There is a vigorous debate that takes place, to this day, as to whether there is a wall of separation between church and state, as Thomas Jefferson opined. That phrase doesn't appear anywhere in the Constitution. However, the Supreme Court of the United States has clearly set out, in its decisions over the past 60 years, that there is a wall, porous at times, but a wall nonetheless. So the common theme of their decisions is that they are going to look with a high degree of scrutiny on government activity that seems to favor a particular religious concept. Hence the line of cases we talked about before.

Now the devil is in the details, and so it then fell to the Justices to develop, as they typically do in cases like this, tests—overlays, if you will—that they put against the facts that are found by judges, so that the judges can decide whether a violation has occurred. As you might expect, because every case is so intensively fact-specific, sometimes these tests are really hard to apply.

So the first test that the Court came up with is the Lemon test, Lemon v. Kurtzman [another Pennsylvania case regarding the reimbursement of Catholic schools by the state superintendent of schools].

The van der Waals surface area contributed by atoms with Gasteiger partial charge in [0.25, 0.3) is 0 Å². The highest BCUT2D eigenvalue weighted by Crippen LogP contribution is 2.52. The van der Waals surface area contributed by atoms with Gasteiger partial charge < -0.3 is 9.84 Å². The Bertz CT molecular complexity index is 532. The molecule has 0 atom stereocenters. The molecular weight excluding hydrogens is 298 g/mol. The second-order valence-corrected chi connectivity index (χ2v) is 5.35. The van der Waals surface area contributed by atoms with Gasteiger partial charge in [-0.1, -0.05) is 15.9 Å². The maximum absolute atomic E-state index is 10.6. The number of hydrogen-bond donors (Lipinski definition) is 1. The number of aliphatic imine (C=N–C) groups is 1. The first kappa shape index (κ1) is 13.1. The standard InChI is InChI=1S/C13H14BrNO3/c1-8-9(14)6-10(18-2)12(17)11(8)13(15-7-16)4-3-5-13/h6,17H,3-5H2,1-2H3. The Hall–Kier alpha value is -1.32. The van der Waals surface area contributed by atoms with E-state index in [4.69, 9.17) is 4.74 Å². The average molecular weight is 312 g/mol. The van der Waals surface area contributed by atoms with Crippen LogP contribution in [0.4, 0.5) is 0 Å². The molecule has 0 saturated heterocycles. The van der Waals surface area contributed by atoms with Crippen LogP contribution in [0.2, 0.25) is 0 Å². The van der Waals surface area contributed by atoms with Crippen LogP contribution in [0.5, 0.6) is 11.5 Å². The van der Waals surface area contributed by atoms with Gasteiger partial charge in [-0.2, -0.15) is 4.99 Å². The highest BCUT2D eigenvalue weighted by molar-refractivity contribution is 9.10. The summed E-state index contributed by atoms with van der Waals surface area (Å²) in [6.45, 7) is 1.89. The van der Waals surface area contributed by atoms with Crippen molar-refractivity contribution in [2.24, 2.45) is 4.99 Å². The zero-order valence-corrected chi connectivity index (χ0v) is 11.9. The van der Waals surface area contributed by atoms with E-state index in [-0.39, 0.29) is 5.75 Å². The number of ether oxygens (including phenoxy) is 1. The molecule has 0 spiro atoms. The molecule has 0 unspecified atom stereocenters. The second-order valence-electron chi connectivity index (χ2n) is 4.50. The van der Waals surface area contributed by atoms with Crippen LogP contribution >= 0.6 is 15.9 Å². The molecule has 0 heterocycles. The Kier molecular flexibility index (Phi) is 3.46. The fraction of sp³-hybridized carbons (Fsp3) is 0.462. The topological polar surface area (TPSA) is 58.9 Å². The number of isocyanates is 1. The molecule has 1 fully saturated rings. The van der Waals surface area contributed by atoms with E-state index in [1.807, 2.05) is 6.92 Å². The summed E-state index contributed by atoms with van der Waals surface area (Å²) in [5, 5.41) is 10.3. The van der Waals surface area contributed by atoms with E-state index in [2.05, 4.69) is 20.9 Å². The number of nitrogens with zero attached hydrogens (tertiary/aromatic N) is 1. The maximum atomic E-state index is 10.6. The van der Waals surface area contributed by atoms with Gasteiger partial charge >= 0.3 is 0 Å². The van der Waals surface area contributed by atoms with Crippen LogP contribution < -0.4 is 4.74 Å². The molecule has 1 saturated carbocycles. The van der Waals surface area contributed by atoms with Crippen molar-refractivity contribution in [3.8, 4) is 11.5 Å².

What came out of Lemon were three prongs that judges have to look at. The first is: what is the purpose of the enactment? The second is: what is the effect of the enactment? And the third is: is there an excessive entanglement between religion and government?

I'll come back and be specific to my case [in a minute]. As time went by, it was apparent that the Lemon test was somewhat difficult to apply in certain factual situations. In particular it was found to be difficult to apply in cases where, for example, the Ten Commandments were bolted onto the side of a courthouse or government building. So Former Justice Sandra Day O'Conner then penned the “endorsement test.” The endorsement test, boiled down to its essence, takes the first two prongs—the purpose and the effect prongs—and collapses them together, and just makes it easier to apply, although it is always hard to judge these cases.

To go back to the Lemon test. If the judge finds that the purpose is predominantly religious, you can stop; you don't have to go to the other prongs. But if you find it's OK, you can go to the effect prong—what is the effect on the intended recipients of the policy? How do they view it? If you find a violation there, you needn't go to the excessive entanglement prong.

In my case [Kitzmiller], it failed the purpose prong, and the excessive entanglement prong was never at issue, by agreement of counsel on both sides. But for the sake of completeness, because I had to believe that my decision would be appealed, I did the effect prong as well. And I also did the endorsement test. But the endorsement test is just a variation on the Lemon test, and is in some ways a duplication of the Lemon test, with a twist.